February is Black History Month, and here at PLEN we have celebrated by spotlighting influential Black women throughout history. As Black History Month comes to a close, we are taking some time to reflect on these women and their societal, political, and cultural contributions.
The idea of Black History Month was created by Carter G Woodson in 1915, only half a century after the abolition of slavery in the United States. Woodson intended to create a week to research, promote, and honor the achievements of Black Americans. Over time, fueled by the Civil Rights Movement, this evolved into a full month. February was chosen, to coincide with the birthdays of Abraham Lincoln and Fredrick Douglass, as well as the foundation of the NAACP. It has further developed to include a yearly theme, this year’s being “Black Health and Wellness,” to explore the contributions made to the medical community by Black Americans and people of African descent.
Throughout Black History Month, PLEN featured four influential Black voices. In this article, we will revisit these women, as well as give additional information and current material to continue education beyond Black History Month.
WEEK ONE: Shirley chisholm
Our first feature was Shirley Chisholm. Shirley Chisholm was born in Brooklyn, New York to a factory laborer from Guyana, and a seamstress from Barbados. After earning high grades all through school, she was accepted to and graduated cum laude from Brooklyn College with a BA in sociology. After spending years as an educator, she was called to policy and was elected to the New York State legislature. Chisholm made history in 1968 as the first African American woman in Congress, and again in 1972, when she became the first woman and African American to seek the nomination for president of the United States from one of the two major political parties.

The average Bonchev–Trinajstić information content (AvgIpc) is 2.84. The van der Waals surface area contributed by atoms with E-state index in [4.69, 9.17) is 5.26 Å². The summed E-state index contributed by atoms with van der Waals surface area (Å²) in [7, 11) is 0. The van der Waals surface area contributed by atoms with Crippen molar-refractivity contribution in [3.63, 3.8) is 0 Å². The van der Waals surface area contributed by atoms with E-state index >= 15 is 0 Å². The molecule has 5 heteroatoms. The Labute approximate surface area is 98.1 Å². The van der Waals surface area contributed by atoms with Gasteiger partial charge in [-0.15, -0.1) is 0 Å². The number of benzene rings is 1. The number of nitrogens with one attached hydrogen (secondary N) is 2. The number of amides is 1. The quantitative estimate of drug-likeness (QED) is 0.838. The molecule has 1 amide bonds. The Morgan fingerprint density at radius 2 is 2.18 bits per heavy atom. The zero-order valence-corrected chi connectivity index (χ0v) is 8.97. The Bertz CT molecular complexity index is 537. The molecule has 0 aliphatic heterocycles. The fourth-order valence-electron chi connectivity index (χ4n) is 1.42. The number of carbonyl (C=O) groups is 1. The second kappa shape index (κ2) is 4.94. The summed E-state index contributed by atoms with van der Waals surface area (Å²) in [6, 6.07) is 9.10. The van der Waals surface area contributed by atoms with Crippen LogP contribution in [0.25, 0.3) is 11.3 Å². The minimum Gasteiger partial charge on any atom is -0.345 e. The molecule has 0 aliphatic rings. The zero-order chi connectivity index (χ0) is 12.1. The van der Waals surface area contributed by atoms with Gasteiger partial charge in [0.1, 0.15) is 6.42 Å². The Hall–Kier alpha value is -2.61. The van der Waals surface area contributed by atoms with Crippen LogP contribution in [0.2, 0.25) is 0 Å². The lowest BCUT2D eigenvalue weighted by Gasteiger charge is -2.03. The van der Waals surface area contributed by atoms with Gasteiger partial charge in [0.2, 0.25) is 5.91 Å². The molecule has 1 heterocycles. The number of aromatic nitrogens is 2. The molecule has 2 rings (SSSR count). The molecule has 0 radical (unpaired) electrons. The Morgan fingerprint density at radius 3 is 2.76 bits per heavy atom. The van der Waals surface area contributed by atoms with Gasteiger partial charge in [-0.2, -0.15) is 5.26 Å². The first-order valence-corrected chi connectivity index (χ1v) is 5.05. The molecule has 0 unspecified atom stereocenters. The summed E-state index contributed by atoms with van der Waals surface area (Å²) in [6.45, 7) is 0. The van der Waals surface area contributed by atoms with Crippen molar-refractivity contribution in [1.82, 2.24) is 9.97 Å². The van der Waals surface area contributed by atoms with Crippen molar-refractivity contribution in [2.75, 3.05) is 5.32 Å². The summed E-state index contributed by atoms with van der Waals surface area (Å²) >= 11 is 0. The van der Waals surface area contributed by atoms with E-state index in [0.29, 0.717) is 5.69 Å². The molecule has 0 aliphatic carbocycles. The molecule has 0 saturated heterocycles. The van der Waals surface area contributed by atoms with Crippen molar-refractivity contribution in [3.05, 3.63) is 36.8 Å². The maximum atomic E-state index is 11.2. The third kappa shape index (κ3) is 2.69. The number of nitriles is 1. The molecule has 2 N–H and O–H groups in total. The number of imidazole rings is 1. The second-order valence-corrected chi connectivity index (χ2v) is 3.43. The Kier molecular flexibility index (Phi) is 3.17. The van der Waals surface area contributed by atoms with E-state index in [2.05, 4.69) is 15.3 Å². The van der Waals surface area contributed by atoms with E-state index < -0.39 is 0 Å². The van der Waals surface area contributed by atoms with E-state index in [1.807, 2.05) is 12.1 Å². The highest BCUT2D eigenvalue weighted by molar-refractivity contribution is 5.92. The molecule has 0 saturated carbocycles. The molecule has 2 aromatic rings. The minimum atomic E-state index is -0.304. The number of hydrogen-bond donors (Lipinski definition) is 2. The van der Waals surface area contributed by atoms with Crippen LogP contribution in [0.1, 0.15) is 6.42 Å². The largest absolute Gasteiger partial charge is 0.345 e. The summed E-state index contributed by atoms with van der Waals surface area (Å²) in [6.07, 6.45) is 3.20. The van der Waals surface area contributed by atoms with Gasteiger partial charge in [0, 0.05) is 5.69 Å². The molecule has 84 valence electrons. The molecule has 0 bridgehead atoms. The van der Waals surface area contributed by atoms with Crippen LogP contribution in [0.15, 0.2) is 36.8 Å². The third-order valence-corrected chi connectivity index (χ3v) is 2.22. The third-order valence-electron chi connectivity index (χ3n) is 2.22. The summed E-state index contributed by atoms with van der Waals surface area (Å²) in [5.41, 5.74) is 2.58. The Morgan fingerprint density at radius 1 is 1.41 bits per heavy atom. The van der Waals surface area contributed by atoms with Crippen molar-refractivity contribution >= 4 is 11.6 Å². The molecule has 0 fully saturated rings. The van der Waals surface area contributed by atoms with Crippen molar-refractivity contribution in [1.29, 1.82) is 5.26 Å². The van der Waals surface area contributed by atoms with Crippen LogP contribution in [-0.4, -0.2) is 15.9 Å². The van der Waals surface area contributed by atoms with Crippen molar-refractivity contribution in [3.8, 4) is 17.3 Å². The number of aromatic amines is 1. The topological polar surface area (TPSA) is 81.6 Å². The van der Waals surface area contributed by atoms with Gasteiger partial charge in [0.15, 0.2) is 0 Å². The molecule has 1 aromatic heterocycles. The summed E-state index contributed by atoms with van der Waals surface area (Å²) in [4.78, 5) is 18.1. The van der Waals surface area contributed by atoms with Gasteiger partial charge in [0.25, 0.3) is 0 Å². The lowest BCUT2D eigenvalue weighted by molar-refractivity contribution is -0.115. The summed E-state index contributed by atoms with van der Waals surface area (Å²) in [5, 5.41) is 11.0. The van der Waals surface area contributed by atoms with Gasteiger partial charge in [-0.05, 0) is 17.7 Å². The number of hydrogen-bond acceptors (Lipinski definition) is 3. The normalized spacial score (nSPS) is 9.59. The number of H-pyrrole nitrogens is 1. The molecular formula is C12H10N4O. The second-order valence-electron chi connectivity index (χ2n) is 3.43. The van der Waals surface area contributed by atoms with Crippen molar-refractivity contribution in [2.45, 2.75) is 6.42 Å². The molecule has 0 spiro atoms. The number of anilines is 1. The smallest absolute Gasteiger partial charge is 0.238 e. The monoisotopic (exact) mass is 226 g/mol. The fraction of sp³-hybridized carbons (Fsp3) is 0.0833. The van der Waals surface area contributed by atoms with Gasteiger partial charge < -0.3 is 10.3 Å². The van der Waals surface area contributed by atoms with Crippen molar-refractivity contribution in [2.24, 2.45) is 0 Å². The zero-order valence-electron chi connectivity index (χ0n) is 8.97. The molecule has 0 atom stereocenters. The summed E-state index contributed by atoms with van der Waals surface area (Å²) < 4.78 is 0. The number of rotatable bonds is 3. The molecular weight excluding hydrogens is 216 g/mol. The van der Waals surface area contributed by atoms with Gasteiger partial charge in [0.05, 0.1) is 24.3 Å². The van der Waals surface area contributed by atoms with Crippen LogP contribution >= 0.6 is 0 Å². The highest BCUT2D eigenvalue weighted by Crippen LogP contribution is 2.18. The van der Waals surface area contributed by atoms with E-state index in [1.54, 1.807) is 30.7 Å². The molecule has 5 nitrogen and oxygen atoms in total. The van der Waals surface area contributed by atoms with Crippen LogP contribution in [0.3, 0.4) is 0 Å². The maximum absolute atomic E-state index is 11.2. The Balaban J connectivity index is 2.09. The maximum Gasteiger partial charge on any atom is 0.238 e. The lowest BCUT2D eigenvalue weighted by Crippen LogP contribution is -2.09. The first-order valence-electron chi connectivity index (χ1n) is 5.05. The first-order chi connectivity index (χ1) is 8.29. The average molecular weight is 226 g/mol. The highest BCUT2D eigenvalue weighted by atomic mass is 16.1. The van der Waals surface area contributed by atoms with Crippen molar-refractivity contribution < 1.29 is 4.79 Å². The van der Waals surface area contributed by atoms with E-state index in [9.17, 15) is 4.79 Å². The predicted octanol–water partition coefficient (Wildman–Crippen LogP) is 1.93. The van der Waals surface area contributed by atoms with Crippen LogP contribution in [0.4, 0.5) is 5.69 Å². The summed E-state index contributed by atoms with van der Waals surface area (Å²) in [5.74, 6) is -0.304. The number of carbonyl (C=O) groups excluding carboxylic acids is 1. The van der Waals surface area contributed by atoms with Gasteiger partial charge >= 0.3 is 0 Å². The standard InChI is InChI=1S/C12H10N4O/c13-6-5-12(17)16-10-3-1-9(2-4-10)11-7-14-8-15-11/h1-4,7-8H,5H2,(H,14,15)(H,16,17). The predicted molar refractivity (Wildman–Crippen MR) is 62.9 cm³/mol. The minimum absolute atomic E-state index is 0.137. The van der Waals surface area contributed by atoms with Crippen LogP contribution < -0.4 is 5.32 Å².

Her legacy carries on in many ways, one of which being her signature color: purple! Indeed, her signature purple has appeared in past inaugurations, worn by Jill Biden, Kamala Harris, and Michelle Obama. Her motto and title of her autobiography, Unbought and Unbossed, illustrates her outspoken advocacy for women and racial justice during her seven terms in the U.S. House of Representatives.
week two: toni morrison
Next, we turned our focus to renowned author, Toni Morrison. Although Morrison grew up in semi integrated Lorain, Ohio, she was subjected to discrimination, and even acts of violence in her adolescence. She turned her focus towards her studies and excelled from a young age. Toni Morrison attended Howard University and through her time touring with their theater program encountered more discrimination. Nonetheless, her time there influenced some of her later works. Morrison began her career teaching at Southern Texas University and eventually returned to teach at her alma mater, Howard University. At the age of 39, Morrison published her first novel, The Bluest Eye, earning her national recognition. She went on to publish nine more novels, one of which was adapted to film. Toni Morrison is noted for her examination of Black experience, particularly Black female experience, within the Black community. Her novels often focus on a character’s journey to find themself and their own cultural identity.
Throughout her career, Morrison was vocal about politics, racial justice, and gender equality. She received countless awards, including the Nobel Prize for Literature (1993), the Pulitzer Prize for Fiction (1988), and the Presidential Medal of Freedom (2012). Her legacy lives on through her works and her documentary, Toni Morrison: The Pieces I Am, to inspire young writers and change makers.
week three: marsha p johnson